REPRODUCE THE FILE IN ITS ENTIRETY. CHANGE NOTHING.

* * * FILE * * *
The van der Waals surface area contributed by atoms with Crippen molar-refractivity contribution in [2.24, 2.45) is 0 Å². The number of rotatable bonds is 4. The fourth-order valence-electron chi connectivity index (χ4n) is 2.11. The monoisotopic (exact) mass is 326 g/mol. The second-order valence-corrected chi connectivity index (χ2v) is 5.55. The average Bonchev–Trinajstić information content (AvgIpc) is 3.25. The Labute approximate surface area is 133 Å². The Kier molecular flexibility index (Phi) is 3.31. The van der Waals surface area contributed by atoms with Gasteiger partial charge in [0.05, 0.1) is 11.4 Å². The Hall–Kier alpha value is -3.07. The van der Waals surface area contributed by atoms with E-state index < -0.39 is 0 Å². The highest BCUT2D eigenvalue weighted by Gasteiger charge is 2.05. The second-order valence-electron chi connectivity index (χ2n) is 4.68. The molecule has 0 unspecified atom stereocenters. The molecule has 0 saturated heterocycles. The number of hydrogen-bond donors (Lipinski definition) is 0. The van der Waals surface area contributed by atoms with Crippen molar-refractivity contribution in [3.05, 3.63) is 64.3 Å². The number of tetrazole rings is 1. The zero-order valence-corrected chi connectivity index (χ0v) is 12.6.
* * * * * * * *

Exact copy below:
The van der Waals surface area contributed by atoms with Crippen molar-refractivity contribution in [2.24, 2.45) is 0 Å². The number of rotatable bonds is 4. The fourth-order valence-electron chi connectivity index (χ4n) is 2.11. The monoisotopic (exact) mass is 326 g/mol. The second-order valence-corrected chi connectivity index (χ2v) is 5.55. The average Bonchev–Trinajstić information content (AvgIpc) is 3.25. The Labute approximate surface area is 133 Å². The Kier molecular flexibility index (Phi) is 3.31. The van der Waals surface area contributed by atoms with Gasteiger partial charge in [0.05, 0.1) is 11.4 Å². The Hall–Kier alpha value is -3.07. The van der Waals surface area contributed by atoms with E-state index < -0.39 is 0 Å². The highest BCUT2D eigenvalue weighted by Gasteiger charge is 2.05. The second-order valence-electron chi connectivity index (χ2n) is 4.68. The molecule has 0 unspecified atom stereocenters. The molecule has 0 saturated heterocycles. The number of hydrogen-bond donors (Lipinski definition) is 0. The van der Waals surface area contributed by atoms with Crippen molar-refractivity contribution in [3.05, 3.63) is 64.3 Å². The number of tetrazole rings is 1. The zero-order valence-corrected chi connectivity index (χ0v) is 12.6.